New Delhi, Aug 8: The LTTE had a “mole” in 10 Janpath, and Rajiv Gandhi’s assassination was part of a conspiracy “hatched by several influential people in faraway places”, says former Indian home secretary R.D. Pradhan.
“Someone inside 10 Janpath provided crucial information to the mole,” says Pradhan in his just released book, “My Years with Rajiv and Sonia” (Hay House India), without identifying the “mole”. “I know for sure that Sonia Gandhi, who was away in Amethi virtually throughout the 1991 Lok Sabha election campaign, feels the same way,” the 311-page book says.
Pradhan, who later became the Arunachal Pradesh governor, says although many suspects were arrested and some convicted for the former prime minister’s 1991 killing, “I think it is ordained that the truth shall not come out”. Gandhi was the opposition leader when he was blown up at an election rally ground near Chennai by a woman suicide bomber of the now vanquished Liberation Tigers of Tamil Eelam (LTTE) May 21, 1991.
The LTTE denied involvement, but Indian investigators claimed the Tamil Tigers assassinated Gandhi to avenge the earlier deployment of the Indian Army in Sri Lanka’s northeast.
Pradhan, who joined the Rajiv Gandhi team later, said that “on the basis of hindsight, one must admit that in the entire security planning in Delhi, the possibility of the LTTE making an attempt on the life of RG (Rajiv Gandhi) had been overlooked”.
He says he once saw some Sri Lankans seated outside the 10 Janpath office of Vincent George, a long-time aide to the Gandhis. “Obviously they had a contact at 10 Janpath who could arrange secret meetings with RG that not many knew of. I certainly did not.”
According to Pradhan, the one person who could have saved Gandhi was then Tamil Nadu governor Bhishma Narain Singh. Tamil Nadu was then under President’s Rule. “Wasn’t it the governor’s responsibility to go into the whole security matter thoroughly? I have my doubts whether he applied his mind to the complexities involved.”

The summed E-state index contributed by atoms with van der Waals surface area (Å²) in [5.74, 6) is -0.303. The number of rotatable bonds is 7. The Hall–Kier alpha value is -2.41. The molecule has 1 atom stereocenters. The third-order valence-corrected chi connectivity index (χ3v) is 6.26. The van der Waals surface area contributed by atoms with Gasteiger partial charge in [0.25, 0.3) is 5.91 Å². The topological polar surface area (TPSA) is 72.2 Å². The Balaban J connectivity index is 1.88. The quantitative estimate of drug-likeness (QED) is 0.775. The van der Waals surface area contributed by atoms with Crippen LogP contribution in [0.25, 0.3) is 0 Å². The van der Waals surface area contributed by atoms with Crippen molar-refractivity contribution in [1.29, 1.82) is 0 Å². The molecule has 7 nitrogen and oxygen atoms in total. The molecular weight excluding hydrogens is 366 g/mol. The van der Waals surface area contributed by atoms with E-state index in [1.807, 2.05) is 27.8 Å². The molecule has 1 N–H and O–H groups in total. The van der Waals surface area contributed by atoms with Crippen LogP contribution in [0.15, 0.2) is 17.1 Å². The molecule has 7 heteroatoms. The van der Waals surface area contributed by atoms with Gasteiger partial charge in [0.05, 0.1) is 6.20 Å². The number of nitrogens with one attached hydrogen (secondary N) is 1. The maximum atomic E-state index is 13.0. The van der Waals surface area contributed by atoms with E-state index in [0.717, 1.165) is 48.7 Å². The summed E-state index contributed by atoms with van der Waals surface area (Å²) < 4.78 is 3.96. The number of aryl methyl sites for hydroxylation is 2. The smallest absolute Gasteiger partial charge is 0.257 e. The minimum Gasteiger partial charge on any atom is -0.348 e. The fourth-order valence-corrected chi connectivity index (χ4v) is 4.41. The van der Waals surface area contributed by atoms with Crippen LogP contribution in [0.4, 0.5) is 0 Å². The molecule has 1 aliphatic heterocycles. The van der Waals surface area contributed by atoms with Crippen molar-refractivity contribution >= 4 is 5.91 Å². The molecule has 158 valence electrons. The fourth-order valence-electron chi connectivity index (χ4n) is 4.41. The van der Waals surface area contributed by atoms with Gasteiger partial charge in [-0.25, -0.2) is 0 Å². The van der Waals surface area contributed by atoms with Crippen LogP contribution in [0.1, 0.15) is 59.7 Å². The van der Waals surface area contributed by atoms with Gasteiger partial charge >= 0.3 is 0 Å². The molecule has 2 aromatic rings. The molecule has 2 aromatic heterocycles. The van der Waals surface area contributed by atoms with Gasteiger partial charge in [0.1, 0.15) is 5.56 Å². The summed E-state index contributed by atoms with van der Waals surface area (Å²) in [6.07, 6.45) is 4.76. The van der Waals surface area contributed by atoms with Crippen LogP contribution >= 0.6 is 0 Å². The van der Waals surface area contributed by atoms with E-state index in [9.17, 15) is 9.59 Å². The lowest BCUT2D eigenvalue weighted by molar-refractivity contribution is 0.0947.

Pradhan says that he specifically telephoned the governor then to review the security arrangements for Gandhi, who was leading the Congress election campaign. Once Gandhi was killed, Pradhan says, he told the governor to resign if he had any self-respect and take the responsibility for the Tamil Nadu Police’s failure to protect the former prime minister.
“I used very harsh language while talking to him (governor). “What I said to Bhishma Narain Singh that day could be interpreted as my giving vent to anger, sorrow and mental agony, but the fact remains that despite several warnings, the governor did not apply his mind or use his powers to ensure adequate security.”
“He was the only one who could have stopped Rajiv Gandhi from visiting Sriperumbudur (the assassination spot) that night even after RG had landed at the Madras (Chennai) airport.”
Pradhan says that as a former home secretary, he was aware of the threats to Rajiv Gandhi’s life. “RG was the prime target of several organisations, including those of Sikh militants, the Sri Lanka-based LTTE and even the USA’s Central Intelligence Agency (according to some sources).
“The Americans did not exactly appreciate RG’s pan-Asian role and were wary of his returning to power with a fresh mandate.”